Zachary Spigelman, MD: Ashkenazi vs Non-Ashkenazi Populations
Now we have more aggressive screening of young Ashkenazic, both couples and Jews for many disorders, Tay-Sachs, Canavan’s disease, things like that. But we’re finding with that, it’s the Ashkenazic Jew that is really not known, in other words, there’s a great deal of Ashkenazic/non-Ashkenazic mixture now that is missed. So it’s important to go back three generations in the family history to identify to see if that’s the case. The workup should be an initial, either blood spot test, which is quite simple and straightforward, which is literally blood on a paper to be sent in or glucocerebrosidase assays through blood samples sent to local labs to make sure that there isn’t a deficiency. However, the carrier rate with genetics in the Ashkenazic is as high as 1 in 12, and that means 1 in 12 patients will be carriers for this deficiency. Therefore, you can have a very frequent diagnostic presentation in the Ashkenazic group.
Now, what’s unknown is really I think the denominator in the non-Ashkenazic and that’s where this algorithm comes into play. And the algorithm actually was a thought by initially, Pram Mistry and Maria Cappellini, that enlarged spleens would be a much better approach to looking and diagnosing early disease than just waiting for the symptoms.1 And it turns out, their initial studies in Europe were right. The lead author on the paper is Dr. Motta, who looked at patients presenting with large spleens to hematologic clinic.2 And, of those patients, she found 196 patients and did blood spot tests which initially showed about 34 positives which when assayed in detailed, showed seven true deficiencies or seven cases of Gaucher’s. Now, the math suggests that taking non-Ashkenazic population, the frequency of disease is 1 in 40,000. Well, here you found in a splenomegalic population, 7 in 196 or about 3-4%.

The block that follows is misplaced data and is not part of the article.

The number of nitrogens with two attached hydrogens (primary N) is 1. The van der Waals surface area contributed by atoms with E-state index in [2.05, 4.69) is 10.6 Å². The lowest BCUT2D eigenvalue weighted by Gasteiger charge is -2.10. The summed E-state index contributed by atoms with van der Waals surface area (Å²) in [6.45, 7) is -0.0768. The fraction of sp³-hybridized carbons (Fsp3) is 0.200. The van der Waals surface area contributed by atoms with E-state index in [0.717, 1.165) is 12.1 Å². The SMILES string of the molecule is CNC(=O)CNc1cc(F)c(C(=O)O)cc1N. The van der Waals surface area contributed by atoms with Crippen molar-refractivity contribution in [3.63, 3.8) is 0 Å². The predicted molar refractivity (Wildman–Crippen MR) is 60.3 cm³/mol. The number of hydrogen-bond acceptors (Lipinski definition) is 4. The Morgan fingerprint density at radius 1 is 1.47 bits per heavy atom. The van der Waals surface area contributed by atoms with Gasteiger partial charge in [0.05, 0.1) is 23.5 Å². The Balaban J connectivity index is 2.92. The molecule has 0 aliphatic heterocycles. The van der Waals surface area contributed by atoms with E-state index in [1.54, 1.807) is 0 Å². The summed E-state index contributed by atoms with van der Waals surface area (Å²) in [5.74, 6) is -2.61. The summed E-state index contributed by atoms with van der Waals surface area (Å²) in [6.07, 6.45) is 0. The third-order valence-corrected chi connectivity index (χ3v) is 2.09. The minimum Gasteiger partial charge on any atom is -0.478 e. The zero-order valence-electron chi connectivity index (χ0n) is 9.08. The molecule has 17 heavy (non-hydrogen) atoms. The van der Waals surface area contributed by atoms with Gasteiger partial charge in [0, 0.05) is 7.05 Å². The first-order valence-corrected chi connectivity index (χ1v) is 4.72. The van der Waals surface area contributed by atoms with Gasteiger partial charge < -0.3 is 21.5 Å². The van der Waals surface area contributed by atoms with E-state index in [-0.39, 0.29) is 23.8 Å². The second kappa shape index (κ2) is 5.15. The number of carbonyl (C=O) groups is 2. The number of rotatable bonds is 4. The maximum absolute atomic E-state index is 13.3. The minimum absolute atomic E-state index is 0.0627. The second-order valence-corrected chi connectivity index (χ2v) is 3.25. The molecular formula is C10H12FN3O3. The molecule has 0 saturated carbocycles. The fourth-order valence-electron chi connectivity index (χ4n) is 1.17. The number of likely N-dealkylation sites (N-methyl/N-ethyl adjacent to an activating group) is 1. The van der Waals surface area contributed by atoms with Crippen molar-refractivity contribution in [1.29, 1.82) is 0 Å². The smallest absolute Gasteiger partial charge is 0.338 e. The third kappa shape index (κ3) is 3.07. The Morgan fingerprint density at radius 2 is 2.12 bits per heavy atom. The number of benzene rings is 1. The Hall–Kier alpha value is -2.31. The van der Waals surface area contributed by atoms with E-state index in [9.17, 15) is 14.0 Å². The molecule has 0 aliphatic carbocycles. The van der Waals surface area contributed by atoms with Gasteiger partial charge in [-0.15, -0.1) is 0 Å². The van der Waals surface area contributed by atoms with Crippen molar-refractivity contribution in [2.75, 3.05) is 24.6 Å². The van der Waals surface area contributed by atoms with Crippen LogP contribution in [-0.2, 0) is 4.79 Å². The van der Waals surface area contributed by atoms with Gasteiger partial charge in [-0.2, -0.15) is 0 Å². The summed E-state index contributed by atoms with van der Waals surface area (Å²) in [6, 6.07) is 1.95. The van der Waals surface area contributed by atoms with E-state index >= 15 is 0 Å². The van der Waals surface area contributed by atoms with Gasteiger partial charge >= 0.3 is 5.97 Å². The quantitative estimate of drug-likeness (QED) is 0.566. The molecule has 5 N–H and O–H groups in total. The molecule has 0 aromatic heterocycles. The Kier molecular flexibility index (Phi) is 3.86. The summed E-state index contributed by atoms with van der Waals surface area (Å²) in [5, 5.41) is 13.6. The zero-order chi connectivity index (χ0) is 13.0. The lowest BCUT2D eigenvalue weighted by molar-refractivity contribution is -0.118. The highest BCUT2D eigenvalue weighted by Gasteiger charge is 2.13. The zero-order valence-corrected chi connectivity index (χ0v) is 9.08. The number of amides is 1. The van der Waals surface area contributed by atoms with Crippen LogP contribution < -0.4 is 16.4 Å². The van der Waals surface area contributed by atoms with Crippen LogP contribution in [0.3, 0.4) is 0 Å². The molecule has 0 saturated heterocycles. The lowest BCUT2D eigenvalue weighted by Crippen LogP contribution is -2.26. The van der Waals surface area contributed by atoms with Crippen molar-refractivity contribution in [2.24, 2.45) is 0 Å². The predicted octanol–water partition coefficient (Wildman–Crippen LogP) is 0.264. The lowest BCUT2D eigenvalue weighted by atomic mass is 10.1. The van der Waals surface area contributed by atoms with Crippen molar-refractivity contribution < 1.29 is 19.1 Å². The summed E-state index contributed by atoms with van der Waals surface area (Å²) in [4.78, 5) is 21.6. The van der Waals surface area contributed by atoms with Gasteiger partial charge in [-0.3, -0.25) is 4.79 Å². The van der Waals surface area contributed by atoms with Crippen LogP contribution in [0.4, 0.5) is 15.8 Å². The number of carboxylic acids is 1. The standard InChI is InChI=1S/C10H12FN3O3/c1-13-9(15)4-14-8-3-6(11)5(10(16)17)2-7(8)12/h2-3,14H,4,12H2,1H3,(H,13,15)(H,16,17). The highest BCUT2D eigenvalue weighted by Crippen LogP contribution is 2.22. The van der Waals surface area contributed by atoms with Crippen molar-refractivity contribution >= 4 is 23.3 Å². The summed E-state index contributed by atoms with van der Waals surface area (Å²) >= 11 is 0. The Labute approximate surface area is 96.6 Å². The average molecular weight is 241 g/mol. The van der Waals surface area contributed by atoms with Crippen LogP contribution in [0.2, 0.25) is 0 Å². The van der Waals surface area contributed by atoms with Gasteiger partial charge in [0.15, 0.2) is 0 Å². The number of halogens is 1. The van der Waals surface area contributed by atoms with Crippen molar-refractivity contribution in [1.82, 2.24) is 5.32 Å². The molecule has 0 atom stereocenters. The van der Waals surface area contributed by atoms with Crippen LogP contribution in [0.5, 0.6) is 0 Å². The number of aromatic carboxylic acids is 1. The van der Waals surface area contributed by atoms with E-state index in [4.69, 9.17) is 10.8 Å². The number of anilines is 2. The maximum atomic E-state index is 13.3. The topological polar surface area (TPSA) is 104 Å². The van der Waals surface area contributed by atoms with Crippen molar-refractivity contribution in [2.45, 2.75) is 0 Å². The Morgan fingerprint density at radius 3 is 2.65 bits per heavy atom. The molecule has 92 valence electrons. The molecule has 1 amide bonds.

The key to that is two-fold. One is clearly you’ve not only diagnosed seven, you’ve diagnosed seven families, and therefore you are going to find the issues and prevent problems, bony pain, stunting of growth, thrombocytopenia, and really a lot of fatigue with this disease which makes life miserable. However, the second part is this is truly a change in paradigm, which looks at how can we look at and screen for rare disorders and actually enrich the population so we can get to the therapies quicker. And here it takes a simple clinical test which is examining the spleen. And I’m advocating that we actually teach medical students to use ultrasound machines, which are very common, to do their examination and show the spleen enlargement because many people cannot actually do a good spleen exam or don’t have the time to. And in doing so, really have the true denominator for this.
The other lesson here learned is that this was a non-Ashkenazic population, basically. And here was a group that we never thought would have come up with as frequent a diagnosis. If we take each of those sentinel ideas in terms of their physical exams, or clinical symptoms, or clinical presentations and start to learn how to screen for each of the rare disorders earlier, we are going to be able to then call them out, focus, and get them treated earlier and prevent hopefully long-term disease.
What’s interesting is I think there’s going to be a lot of findings for the carrier stage. Very similarly, work with other lysosomal disorders, we found that patients who were supposed to have specifically a male disorder, the females were mimicking many of their symptoms and needed the same therapy. But in identifying that carrier state, we then identified a family as well. So, in the future, what I believe a lot of both international disease and American disease are small snippets of phenotypic changes in their genetic background, decreases in enzymes which cause people to feel symptoms and result in more rapid cardiac disease, more frequent malignancies, just as myeloma is more frequent in Gaucher’s disease, and we’re going to be able to address it directly rather than having patients come in, leave undiagnosed, but know that it’s not a lethal disease immediately. I think eventually it will affect their mortality, but this has yet to be proven. But I think this study underlines that fact.
1. Mistry PK, Cappellini MD, Lukina E, et al. A reappraisal of Gaucher disease-diagnosis and disease management algorithms. Am J Hematol. 2011;86(1):110-115.
2. Motta I, Filocamo M, Poggiali E, et al. A multicenter observational study for early diagnosis of Gaucher disease in patients with splenomegaly and/or thrombocytopenia. . Eur J Haematol. 2015. doi: 10.1111/ejh.12596. Epub ahead of print.